I’ve been discussing comments on the SEC’s proposed Rule 18f-4 in light of the SEC’s initial regulation of derivatives in Release No. IC-10666 (“Release 10666”). As explained in my first post, the objectives of the proposed rule include limiting the “speculative character” of funds that use derivatives and assuring they have sufficient assets to cover their obligations. Release 10666 used one means, asset segregation, to achieve both ends. Several comment letters appear to question whether this approach is still tenable.

Asset Segregation under Release 10666

For both firm and standby commitments (that is, futures, forwards and written puts), Release 10666 required segregation of “liquid assets equal in value to the purchase price due on the settlement date.” “Liquid assets” included “cash, U.S. government securities or other appropriate high grade debt obligations.” A commitment to deliver a security not held by the fund would be a short sale, requiring segregation “equal to the difference between (a) the market value of the securities sold short at the time they were sold short and (b) any cash or U.S. government securities required to be deposited as collateral … in connection with the short sale ….” Release No. IC-7221, cited in footnote 15 of Release 10666.

Hitting Both Birds

“Liquid assets” as defined by Release 10666 were low volatility assets—at least as compared to publicly traded stocks. By requiring segregation of the full purchase price or market value of the underlying asset, Release 10666 forced a fund using derivatives to devote part of its portfolio to low volatility assets. The more a fund used derivatives (which might increase its speculative character), the more low volatility assets the fund must hold (which would dampen its speculative character).

Insofar as the segregated assets were liquid, the fund could sell them to raise the cash required to pay the purchase price or acquire the asset underlying the derivative. Thus, segregation also created an reserve from which the fund could meet its obligations with respect to derivatives.

Still Trying to Do Double Duty

Proposed Rule 18f-4 would limit a fund’s exposure to senior securities transactions. “Senior security transactions” include derivative transactions, financial commitment transactions, traditional borrowings and (for closed-end funds) preferred stock. A fund’s exposure to senior security transactions would be limited to either 150% or 300% of its net assets. A fund could exceed the 150% limit only if its use of derivatives reduced its value-at-risk.

[T]hese portfolio limitations are designed primarily to address the undue speculation concern expressed in section 1(b)(7) by imposing an overall limit on the amount of exposure to underlying reference assets, and potential leverage, that a fund would be able to obtain through derivatives and other senior securities transactions.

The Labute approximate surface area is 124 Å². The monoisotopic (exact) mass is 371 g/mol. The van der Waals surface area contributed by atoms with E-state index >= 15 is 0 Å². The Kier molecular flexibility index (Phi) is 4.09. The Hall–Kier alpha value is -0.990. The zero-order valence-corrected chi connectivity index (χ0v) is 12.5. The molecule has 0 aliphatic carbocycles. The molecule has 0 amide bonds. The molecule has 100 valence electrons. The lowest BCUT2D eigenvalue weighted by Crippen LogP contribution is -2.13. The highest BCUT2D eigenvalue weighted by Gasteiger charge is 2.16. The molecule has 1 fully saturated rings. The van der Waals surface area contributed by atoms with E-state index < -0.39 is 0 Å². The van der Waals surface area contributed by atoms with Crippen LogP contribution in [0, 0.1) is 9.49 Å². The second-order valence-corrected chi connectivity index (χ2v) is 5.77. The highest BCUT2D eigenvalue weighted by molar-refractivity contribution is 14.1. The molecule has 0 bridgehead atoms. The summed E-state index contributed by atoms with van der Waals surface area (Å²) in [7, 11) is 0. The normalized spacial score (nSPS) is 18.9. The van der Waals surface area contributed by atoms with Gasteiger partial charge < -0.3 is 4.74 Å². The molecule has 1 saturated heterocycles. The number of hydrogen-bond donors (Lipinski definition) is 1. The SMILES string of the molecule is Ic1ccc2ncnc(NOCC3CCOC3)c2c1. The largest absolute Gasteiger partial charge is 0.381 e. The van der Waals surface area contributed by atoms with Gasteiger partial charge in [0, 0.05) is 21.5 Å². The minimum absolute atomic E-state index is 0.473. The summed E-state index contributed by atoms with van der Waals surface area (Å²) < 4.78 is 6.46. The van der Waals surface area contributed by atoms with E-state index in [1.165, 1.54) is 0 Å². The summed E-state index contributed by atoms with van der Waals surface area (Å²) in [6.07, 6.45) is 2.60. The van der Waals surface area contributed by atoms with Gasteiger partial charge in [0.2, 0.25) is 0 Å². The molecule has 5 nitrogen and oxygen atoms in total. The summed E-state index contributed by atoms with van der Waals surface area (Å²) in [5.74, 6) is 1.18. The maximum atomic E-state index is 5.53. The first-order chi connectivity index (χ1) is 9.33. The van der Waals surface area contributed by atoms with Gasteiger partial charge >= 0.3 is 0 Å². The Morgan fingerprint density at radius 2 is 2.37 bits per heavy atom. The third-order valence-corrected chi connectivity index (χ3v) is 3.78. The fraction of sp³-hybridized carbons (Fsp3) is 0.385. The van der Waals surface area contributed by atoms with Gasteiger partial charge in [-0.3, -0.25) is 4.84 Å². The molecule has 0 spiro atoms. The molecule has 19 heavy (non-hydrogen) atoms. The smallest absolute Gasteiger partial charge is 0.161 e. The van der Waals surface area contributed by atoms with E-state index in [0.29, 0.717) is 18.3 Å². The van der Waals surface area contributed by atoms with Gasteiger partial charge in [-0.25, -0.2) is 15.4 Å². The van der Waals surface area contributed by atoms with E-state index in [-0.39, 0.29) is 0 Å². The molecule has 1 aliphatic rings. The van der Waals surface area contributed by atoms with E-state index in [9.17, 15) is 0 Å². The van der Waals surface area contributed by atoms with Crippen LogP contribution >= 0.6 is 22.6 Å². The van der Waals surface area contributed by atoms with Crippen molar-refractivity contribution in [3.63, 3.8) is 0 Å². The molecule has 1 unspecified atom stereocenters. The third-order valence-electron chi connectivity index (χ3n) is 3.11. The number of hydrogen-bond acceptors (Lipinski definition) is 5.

Rule 18f-4 would also require funds to segregate cash and cash equivalents (defined as “qualifying coverage assets”) to cover their derivatives transactions. Qualifying coverage assets for financial commitment transactions would also include any collateral securing the commitment and “assets that are convertible to cash or that will generate cash, equal in amount to the financial commitment obligation” before the obligation comes due.

This requirement is designed to address the asset sufficiency concern reflected in section 1(b)(8) of the Act… [and also] help to address the undue speculation concern reflected in section 1(b)(7) ….

In other words, asset segregation would continue to do double duty under Rule 18f-4, even though the rule also seeks to limit leverage directly through exposure limits.

Belt or Suspenders

Rule 18f-4’s definition of “qualifying coverage assets” would be more restrictive than the current definition of “liquid assets” (assets that may be sold in seven days at their approximate carrying value) or even Release 10666’s original definition of “liquid assets.” Commenters have identified numerous problems with the proposed segregation requirement, such as difficulties in hedging currency or interest rate risks and operating business development companies. Funds have well-tested means for meeting their financial commitments other than maintaining large piles of cash and cash equivalents.

I sense that the restrictive definition of qualifying coverage assets is aimed more at (b)(7) than (b)(8). If the final reform includes direct limitations on how much leverage a fund can generate through senior security transactions, perhaps it would be best to focus the asset segregation requirement on just maintaining sufficient reserves. This would allow the SEC to adopt a more workable definition of “qualifying coverage assets.”